One other important point to note about using QuickInserts is that if the file has been prepared for you already, so you receive the SDLXLIFF or a Project package, and the person who prepared the file for you did not add smart quotes to their filetype before preparing the work then you will have to add them again in Project Settings even if you already have them in your own filetypes.
Search & Replace
This solution, whilst a little geeky, has its merits. If you receive a bilingual SDLXLIFF file, or Studio package that has already been translated and you are asked to review it then you may have to deal with the situation where dumb quotes have been used instead of smart quotes. In this case it may be easier to search and replace the quotes in one go rather than painfully replace them all one at a time.
Using a text based search and replace this would not be possible because the opening and closing quotes are different… or at least you’d have to do two runs. One to find a space followed by a dumb quote and then replace this with a space followed by an opening quote. Then you search for a dumb quote followed by a space or some other punctuation and replace it with a closing quote.
But a more elegant solution is to use regular expressions. So you can search for this:
And then replace with this:
The expression itself is not too complicated. The search looks for a space followed by a dumb quote and stores the space in a the first back reference. Then it does a “lazy” search for anything apart from a line break until it reaches the closing dumb quote and stores what it finds (the words between the quotes) in the second back reference.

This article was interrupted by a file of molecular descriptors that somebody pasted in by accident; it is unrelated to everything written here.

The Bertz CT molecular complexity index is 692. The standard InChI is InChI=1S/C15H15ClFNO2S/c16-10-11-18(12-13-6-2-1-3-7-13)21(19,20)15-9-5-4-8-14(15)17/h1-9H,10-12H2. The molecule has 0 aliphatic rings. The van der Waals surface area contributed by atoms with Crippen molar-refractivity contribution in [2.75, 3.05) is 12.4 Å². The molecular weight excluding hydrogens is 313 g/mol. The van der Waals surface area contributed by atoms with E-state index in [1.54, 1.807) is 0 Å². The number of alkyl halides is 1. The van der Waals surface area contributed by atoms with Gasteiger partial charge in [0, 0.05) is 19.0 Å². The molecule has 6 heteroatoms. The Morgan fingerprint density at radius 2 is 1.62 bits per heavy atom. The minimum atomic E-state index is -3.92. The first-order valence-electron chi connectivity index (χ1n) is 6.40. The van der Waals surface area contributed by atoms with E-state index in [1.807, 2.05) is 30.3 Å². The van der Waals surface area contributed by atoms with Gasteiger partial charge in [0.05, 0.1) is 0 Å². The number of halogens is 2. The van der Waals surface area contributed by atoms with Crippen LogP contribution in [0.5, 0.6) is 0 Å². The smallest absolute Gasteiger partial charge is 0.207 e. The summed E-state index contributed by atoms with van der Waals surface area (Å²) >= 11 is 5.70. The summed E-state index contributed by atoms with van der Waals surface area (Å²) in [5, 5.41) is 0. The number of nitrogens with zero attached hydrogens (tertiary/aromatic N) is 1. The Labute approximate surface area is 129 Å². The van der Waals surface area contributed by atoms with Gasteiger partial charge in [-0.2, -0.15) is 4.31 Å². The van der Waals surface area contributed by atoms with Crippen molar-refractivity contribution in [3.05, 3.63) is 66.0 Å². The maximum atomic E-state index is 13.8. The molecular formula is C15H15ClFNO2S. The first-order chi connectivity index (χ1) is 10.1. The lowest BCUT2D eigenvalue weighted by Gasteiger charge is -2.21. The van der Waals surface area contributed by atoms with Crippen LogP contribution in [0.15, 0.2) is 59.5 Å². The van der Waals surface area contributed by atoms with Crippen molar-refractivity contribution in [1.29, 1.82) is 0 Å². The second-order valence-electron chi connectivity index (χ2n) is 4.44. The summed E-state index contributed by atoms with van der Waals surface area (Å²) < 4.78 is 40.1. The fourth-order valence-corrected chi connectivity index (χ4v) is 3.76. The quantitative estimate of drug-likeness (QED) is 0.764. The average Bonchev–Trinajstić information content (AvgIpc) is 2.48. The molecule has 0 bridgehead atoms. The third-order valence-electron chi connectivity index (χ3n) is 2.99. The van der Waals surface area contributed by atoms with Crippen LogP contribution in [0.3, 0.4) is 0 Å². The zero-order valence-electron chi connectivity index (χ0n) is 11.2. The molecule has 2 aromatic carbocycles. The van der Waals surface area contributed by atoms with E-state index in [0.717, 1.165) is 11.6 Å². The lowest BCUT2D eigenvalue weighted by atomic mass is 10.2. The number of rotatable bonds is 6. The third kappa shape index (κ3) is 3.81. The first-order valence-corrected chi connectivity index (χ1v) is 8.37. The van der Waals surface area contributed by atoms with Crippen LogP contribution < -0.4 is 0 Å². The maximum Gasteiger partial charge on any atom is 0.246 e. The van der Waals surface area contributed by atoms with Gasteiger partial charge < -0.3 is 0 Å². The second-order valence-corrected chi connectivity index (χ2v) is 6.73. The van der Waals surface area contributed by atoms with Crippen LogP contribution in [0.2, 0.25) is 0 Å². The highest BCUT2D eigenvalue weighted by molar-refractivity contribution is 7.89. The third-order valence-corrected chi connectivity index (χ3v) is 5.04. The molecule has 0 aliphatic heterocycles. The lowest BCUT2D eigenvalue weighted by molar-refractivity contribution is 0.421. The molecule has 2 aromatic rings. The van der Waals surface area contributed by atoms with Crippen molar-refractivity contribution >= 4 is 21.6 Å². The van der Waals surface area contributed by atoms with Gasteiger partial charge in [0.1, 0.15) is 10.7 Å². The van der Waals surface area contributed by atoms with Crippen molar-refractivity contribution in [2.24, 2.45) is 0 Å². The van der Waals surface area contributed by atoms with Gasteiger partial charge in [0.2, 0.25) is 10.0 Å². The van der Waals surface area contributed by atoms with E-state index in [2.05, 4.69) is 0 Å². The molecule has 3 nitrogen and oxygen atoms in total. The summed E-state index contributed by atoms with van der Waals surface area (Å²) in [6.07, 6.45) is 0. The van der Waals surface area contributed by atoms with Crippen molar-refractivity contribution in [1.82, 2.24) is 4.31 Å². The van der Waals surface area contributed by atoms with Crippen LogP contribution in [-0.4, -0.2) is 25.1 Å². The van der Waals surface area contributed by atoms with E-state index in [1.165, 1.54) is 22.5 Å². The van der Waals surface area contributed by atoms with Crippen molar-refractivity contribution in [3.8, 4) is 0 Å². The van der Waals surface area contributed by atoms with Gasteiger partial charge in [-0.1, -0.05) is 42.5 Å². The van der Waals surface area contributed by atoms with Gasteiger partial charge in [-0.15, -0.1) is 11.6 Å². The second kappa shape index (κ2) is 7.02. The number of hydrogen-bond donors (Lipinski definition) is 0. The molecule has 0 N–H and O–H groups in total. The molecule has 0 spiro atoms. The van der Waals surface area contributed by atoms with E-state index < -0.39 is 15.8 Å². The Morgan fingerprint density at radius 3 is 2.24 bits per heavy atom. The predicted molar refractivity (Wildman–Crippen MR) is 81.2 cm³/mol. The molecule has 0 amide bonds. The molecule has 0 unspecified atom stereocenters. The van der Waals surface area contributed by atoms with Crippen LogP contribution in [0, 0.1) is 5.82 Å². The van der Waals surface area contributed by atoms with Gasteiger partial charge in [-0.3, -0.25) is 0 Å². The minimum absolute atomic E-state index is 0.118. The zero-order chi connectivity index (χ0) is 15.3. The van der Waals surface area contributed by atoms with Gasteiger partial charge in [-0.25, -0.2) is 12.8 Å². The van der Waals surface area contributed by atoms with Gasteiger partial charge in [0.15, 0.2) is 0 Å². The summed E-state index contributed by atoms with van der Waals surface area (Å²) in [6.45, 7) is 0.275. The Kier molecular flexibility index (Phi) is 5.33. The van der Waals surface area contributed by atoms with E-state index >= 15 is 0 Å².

The replace recalls the first back reference and adds the opening smart quote. Then recalls the second back reference and adds the closing smart quote.
But you can check out this article for an explanation of how you use search and replace regular expressions in Studio:
This is actually my personal favourite solution to this issue. I like this best of all because this allows me to use typographical quotes wherever I am writing, and not just in Word or Studio. You may have read this article I wrote called AutoCorrect… for everything! which explains how to use AutoHotkey so you can have your Word autocorrect lists available for you in Studio, or anywhere else. If you did, and if you implemented it, then you’re half way there already.
All you need to do is add a couple of lines to the script you already have:
;---------------------------------------------------- ; Replace dumb quotes with smart quotes as you type. ;---------------------------------------------------- :*?:" :: Send ”%A_Space% Return :*?: ":: “
This is a simple script that uses regex to simply replace a dumb quote before a space with the closing smart quote, and a dumb quote after a space with an opening smart quote as you type. So it’s a little like the autocorrect in Word except it works everywhere. I thought a short video would be useful here so you can see how this works in practice as it may encourage you to have a go… and I showed all three methods in a couple of minutes.
So I really like this solution because it’s yet another place where you can see how useful learning a little about regular expressions can be, and because it provides a solution to the dumb smart quote issue that can be used in any application that supports typographical quotes!
So I hope this is a useful article for anyone wondering how to deal with smart quotes in Studio or anywhere else.